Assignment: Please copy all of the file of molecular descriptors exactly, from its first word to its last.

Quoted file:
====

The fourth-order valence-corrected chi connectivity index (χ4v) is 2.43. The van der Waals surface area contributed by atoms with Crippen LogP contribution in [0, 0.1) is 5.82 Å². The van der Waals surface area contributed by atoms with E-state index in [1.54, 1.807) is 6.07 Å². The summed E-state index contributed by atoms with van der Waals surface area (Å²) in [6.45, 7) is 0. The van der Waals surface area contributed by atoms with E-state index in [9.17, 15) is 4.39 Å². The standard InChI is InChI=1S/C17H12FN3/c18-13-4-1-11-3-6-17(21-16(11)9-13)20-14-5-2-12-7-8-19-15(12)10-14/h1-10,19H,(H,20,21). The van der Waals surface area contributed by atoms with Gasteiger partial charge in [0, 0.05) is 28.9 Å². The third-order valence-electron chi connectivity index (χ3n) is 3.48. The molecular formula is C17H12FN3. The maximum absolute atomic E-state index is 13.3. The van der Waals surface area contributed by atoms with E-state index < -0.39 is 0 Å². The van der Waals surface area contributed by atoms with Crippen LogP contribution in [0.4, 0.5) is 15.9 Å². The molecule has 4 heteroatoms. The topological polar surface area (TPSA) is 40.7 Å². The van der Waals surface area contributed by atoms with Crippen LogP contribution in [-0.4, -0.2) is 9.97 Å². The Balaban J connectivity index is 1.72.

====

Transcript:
The fourth-order valence-corrected chi connectivity index (χ4v) is 2.43. The van der Waals surface area contributed by atoms with Crippen LogP contribution in [0, 0.1) is 5.82 Å². The van der Waals surface area contributed by atoms with E-state index in [1.54, 1.807) is 6.07 Å². The summed E-state index contributed by atoms with van der Waals surface area (Å²) in [6.45, 7) is 0. The van der Waals surface area contributed by atoms with E-state index in [9.17, 15) is 4.39 Å². The standard InChI is InChI=1S/C17H12FN3/c18-13-4-1-11-3-6-17(21-16(11)9-13)20-14-5-2-12-7-8-19-15(12)10-14/h1-10,19H,(H,20,21). The van der Waals surface area contributed by atoms with Gasteiger partial charge in [0, 0.05) is 28.9 Å². The third-order valence-electron chi connectivity index (χ3n) is 3.48. The molecular formula is C17H12FN3. The maximum absolute atomic E-state index is 13.3. The van der Waals surface area contributed by atoms with E-state index < -0.39 is 0 Å². The van der Waals surface area contributed by atoms with Crippen LogP contribution in [0.4, 0.5) is 15.9 Å². The molecule has 4 heteroatoms. The topological polar surface area (TPSA) is 40.7 Å². The van der Waals surface area contributed by atoms with Crippen LogP contribution in [-0.4, -0.2) is 9.97 Å². The Balaban J connectivity index is 1.72.